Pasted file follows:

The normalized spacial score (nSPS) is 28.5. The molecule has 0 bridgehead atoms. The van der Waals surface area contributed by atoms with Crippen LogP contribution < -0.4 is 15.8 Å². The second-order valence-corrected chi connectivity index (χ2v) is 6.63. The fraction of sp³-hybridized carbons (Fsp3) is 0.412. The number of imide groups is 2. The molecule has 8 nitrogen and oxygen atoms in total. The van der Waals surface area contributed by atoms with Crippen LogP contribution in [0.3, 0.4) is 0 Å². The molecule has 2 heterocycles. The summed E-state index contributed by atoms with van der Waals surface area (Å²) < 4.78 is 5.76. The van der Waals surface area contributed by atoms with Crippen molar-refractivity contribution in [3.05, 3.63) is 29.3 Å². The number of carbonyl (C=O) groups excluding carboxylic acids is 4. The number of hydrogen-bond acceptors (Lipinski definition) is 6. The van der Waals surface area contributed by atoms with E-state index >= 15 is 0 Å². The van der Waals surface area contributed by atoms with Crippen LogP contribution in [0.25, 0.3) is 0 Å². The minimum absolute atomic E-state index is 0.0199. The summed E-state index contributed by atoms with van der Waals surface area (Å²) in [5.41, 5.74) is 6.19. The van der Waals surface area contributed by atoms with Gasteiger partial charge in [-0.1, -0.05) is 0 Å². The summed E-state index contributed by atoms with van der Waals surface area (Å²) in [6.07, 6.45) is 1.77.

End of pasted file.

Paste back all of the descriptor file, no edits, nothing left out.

The normalized spacial score (nSPS) is 28.5. The molecule has 0 bridgehead atoms. The van der Waals surface area contributed by atoms with Crippen LogP contribution < -0.4 is 15.8 Å². The second-order valence-corrected chi connectivity index (χ2v) is 6.63. The fraction of sp³-hybridized carbons (Fsp3) is 0.412. The number of imide groups is 2. The molecule has 8 nitrogen and oxygen atoms in total. The van der Waals surface area contributed by atoms with Crippen LogP contribution in [0.3, 0.4) is 0 Å². The molecule has 2 heterocycles. The summed E-state index contributed by atoms with van der Waals surface area (Å²) < 4.78 is 5.76. The van der Waals surface area contributed by atoms with Crippen molar-refractivity contribution in [3.05, 3.63) is 29.3 Å². The number of carbonyl (C=O) groups excluding carboxylic acids is 4. The number of hydrogen-bond acceptors (Lipinski definition) is 6. The van der Waals surface area contributed by atoms with E-state index >= 15 is 0 Å². The van der Waals surface area contributed by atoms with Crippen LogP contribution in [0.25, 0.3) is 0 Å². The minimum absolute atomic E-state index is 0.0199. The summed E-state index contributed by atoms with van der Waals surface area (Å²) in [5.41, 5.74) is 6.19. The van der Waals surface area contributed by atoms with Gasteiger partial charge in [-0.1, -0.05) is 0 Å². The summed E-state index contributed by atoms with van der Waals surface area (Å²) in [6.07, 6.45) is 1.77.